Options for an old 401(k)

Changing or leaving a job can be very emotional. You’re probably happy for a new opportunity but you can also be nervous. As you leave your workplace, don’t forget about your 401(k) or 403(b) with your employer. You have several important decisions.

Your 401(k) may be a big portion of your retirement savings, it’s key to weigh the pros and cons of your options first.

1. Keep your 401(k) with former employer

Most companies allow you to keep your retirement savings in their plan after you leave.


  • Your money can continue to grow tax-deferred.
  • You can take penalty-free withdrawals if you’re 55 or older and leave your job.
  • Federal law provides protection against creditors.


  • If you have less than $5,000 in the plan, your money can be automatically sent to you or an IRA for you.
  • After you reach age 72, you’ll have to take RMDs from a traditional 401(k).
  • Withdrawals options may be limited. For example, you may not be able to take a partial withdrawal, you’ll have to take the entire balance.
  • If you choose to keep the money in your former employer’s plan, you can’t add any more money to the account, or, in most cases, take a 401(k) loan.

2. Roll over the money into an IRA

A rollover IRA is a retirement account that lets you move money from your former employer retirement plan, into an IRA. 

You can open the IRA with a bank or brokerage firm. Make sure to research the fees and expenses when choosing an IRA.


  • Your money has a chantance to grow tax-deferred.
  • If you’re under 59 ½ , you can withdraw money without penalty for a first-time home purchase or higher education expenses.
  • You may be able to get a wider range of investment choices than is available in an employer’s plan.


  • After you’re 72 years old, you’ll have to take annual required minimum distributions from a traditional IRA (not Roth IRA) every year, even if you’re still working.
  • Federal law offers more protection for money in 401(k) plans than in IRAS. Some states offer certain creditor protections for IRAs too.

The CARES act temporarily waives RMDs for all types of retirement plans for year 2020. This includes the first RMD, which individuals may have delayed from 2019 to April 1, 2020.

 3. Roll over your 401(k) into a new employer’s plan

Not all employers accept rollovers from a previous employer’s plan, so you should check in with your new employer first.


  • Your money has a chance to continue to grow tax-deferred.
  • Having one 401(k) can make it easier to manage your retirement savings
  • Many plans have lower-cost or plan-specific investment options.
  • Federal law provides broad protection against creditors. You can also defer RMDs even if you’re working after age 72.


  • You need to make sure to understand your new plan rules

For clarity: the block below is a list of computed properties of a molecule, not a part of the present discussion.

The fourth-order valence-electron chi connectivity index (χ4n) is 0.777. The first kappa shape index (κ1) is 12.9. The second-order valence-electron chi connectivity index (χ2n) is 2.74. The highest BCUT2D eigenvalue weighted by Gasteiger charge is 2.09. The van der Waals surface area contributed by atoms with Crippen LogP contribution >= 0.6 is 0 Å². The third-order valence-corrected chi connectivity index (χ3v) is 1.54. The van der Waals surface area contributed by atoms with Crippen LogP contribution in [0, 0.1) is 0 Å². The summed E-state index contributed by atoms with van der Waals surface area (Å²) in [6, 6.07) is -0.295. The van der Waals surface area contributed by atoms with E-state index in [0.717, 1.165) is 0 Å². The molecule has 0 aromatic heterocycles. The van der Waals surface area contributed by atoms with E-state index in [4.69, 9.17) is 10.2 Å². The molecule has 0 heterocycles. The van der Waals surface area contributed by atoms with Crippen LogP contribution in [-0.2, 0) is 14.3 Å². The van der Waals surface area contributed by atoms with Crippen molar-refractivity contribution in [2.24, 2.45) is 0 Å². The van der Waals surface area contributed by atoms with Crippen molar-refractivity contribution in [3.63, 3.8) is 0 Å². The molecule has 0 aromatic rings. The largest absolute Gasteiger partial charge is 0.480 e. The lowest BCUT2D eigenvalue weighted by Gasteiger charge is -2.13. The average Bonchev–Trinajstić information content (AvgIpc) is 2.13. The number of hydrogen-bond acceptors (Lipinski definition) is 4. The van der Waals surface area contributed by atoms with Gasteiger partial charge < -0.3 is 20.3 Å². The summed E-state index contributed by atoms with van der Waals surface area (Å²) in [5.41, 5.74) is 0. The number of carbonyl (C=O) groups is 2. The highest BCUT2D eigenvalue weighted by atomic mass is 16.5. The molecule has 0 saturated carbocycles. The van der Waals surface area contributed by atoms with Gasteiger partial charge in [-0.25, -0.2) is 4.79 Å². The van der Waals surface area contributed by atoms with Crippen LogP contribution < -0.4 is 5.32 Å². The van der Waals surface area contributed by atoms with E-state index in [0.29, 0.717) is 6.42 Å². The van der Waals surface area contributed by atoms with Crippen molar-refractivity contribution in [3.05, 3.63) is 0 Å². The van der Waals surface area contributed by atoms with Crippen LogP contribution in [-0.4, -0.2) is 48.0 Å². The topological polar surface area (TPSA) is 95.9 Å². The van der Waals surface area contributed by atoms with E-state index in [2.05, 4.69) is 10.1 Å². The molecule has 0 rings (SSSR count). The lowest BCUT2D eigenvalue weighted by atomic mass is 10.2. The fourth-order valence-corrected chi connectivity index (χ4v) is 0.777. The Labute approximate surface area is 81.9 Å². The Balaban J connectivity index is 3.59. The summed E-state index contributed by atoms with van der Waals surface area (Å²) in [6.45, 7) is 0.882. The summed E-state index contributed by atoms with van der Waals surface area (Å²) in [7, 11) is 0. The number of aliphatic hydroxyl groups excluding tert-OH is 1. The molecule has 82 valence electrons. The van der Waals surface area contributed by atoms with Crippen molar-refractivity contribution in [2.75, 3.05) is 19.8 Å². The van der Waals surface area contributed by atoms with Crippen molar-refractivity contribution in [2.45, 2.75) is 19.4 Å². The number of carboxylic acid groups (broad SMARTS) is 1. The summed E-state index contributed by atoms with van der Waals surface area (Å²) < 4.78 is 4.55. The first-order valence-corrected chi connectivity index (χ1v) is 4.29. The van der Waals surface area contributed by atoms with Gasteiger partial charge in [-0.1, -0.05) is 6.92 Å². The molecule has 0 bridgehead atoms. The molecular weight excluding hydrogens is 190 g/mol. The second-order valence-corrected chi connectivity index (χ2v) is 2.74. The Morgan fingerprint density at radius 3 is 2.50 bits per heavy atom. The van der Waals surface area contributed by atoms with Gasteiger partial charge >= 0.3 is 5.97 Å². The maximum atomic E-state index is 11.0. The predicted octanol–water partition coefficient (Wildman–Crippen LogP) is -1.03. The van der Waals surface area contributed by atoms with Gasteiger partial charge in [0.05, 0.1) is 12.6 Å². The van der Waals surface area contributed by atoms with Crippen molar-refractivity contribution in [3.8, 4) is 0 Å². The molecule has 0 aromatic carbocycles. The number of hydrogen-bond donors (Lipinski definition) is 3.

• Consider the range of investment options available in the new plans

4. Cash out

Taking the money out of retirement accounts altogether shouldn’t be done unless the immediate need for cash is critical. The consequences vary depending on your age and tax situation. If you withdraw before age 59 ½ from your 401(k), the money will be generally subject to both ordinary income taxes and a potential 10% early withdrawal penalty. (An early withdrawal penalty doesn’t apply if you have stopped working for your former employer in or after the year you reached age 55, but not yet 59 ½.)

How the rollover is done is very important

Whether you pick an IRA for your rollover or your new employer’s plan, consider a direct rollover. This is when one financial institution sends a check directly to the other financial institution. The check would be made out to the bank or brokerage firm with instructions on how to roll the money into your 401(k)/IRA. 

An alternative is, having a check made payable to you, is not a good option. If the check is made payable directly to you, your employer must withhold 20% for taxes, which is required by the IRS. If that isn’t bad enough, you only have 60 days from the time of a withdrawal to put the money back into a tax-advantaged account like a 401(k) or IRA. This means if you want the full value of your former account to stay in the tax-advantage confines of a retirement account, you’d have to get the 20% that was withheld and put it into your new account.

If you cannot make up the 20%, you will lose the potential tax-free/tax-deferred growth on that money and owe a 10% penalty if you’re under age 59 ½ because the IRS would consider the tax withholding an early withdrawal from your account. 


The best decision

When it comes to deciding what to do with an old 401(k), there are many factors that apply to your specific situation. That means the best choice is different for everyone.